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Childhood obesity reaching state of emergency

Friday 4th November 2016
Childhood obesity levels in the UK are reaching emergency levels, health experts warn. Image: kwanchaichaiudom via iStock
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The UK's childhood obesity levels are nearing a 'state of emergency', health experts are warning.

New statistics published as part of the National Child Measurement Programme reveal that the number of obese under-18s has increased slightly over the past year, rising from 19.1 per cent of ten to 11-year-olds 12 months ago to 19.8 per cent today.

Meanwhile, obesity levels among four and five-year-olds have risen from 9.1 per cent to 9.3 per cent this year, leading Professor Russell Viner of the Royal College of Paediatrics and Child Health to say: "It is not an understatement to say we are entering a state of emergency."

He called on the government to take action to implement additional measures aimed at tackling the growing problem of childhood obesity, with dieticians set to play an important role in delivering any new initiatives designed to improve children's diet and health.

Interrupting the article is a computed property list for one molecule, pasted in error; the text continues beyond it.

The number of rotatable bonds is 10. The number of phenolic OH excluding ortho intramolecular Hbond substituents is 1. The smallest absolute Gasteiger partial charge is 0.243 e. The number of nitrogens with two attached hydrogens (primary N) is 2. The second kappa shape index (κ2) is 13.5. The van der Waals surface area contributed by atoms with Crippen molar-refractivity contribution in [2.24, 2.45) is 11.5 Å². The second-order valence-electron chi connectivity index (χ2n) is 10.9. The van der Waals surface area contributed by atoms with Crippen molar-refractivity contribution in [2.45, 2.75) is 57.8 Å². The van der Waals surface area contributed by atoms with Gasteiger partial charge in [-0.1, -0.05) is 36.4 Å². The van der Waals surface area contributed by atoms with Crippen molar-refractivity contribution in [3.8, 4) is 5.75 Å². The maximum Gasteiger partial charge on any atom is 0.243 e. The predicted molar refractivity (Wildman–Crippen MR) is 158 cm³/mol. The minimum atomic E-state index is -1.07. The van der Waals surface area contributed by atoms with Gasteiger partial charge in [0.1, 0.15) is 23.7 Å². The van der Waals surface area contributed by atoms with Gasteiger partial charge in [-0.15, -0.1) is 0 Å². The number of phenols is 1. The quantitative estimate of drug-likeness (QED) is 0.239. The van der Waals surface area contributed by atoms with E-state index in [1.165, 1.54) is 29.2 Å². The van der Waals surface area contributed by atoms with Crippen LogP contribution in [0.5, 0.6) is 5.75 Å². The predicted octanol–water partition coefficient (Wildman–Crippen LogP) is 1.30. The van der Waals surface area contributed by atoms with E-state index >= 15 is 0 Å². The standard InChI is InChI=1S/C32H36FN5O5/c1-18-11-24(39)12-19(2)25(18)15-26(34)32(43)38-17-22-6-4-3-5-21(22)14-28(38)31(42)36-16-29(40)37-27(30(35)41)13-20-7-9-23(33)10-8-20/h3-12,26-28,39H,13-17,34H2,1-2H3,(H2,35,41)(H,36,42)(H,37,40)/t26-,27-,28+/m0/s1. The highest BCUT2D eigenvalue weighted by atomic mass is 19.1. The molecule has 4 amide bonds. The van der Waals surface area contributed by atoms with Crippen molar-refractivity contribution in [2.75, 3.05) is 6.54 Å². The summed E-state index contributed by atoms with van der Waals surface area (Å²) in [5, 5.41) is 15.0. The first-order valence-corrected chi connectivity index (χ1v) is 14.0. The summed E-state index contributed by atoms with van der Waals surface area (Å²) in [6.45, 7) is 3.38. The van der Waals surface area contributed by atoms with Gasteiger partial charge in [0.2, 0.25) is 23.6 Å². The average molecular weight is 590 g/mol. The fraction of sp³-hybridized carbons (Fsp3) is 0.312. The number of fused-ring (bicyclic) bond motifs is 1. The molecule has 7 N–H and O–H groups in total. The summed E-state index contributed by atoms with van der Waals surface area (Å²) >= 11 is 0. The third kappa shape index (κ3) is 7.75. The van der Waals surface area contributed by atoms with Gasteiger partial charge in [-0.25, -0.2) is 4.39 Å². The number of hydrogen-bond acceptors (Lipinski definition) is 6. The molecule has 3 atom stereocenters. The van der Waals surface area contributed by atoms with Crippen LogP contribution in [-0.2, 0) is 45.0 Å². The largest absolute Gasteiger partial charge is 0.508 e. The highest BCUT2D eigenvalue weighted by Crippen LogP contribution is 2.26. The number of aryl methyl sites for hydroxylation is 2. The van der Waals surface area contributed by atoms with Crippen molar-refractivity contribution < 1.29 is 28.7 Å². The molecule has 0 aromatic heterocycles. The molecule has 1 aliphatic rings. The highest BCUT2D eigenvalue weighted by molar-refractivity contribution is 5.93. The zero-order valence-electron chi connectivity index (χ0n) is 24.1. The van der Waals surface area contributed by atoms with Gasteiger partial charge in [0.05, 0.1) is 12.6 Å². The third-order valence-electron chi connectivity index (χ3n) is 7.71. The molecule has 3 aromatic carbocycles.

It is now six years since the National Child Measurement Programme began in schools, designed to keep track of children's weight, before suggesting to their parents where lifestyle changes could be made with advice from dieticians and other health experts.

This year's increase in obesity levels was the biggest rise recorded since the programme began, indicating that unless significant action is taken, childhood obesity will spiral even further, creating a whole generation of people at high risk of type 2 diabetes, heart failure and certain types of cancer.

Data showed that children living in Richmond upon Thames were among the least likely to be obese with a rate of 11 per cent, while Barking and Dagenham had a childhood obesity rate of 28.5 per cent. This suggests that there may be socioeconomic factors influencing lifestyle habits and obesity risk.

What's more, when the figures for overweight children are also taken into account, 34.2 per cent of ten to 11-year-olds in the country are then classed as either overweight or obese, along with almost one-quarter (22.1 per cent) of four and five-year-olds.

Written by Martin Lambert

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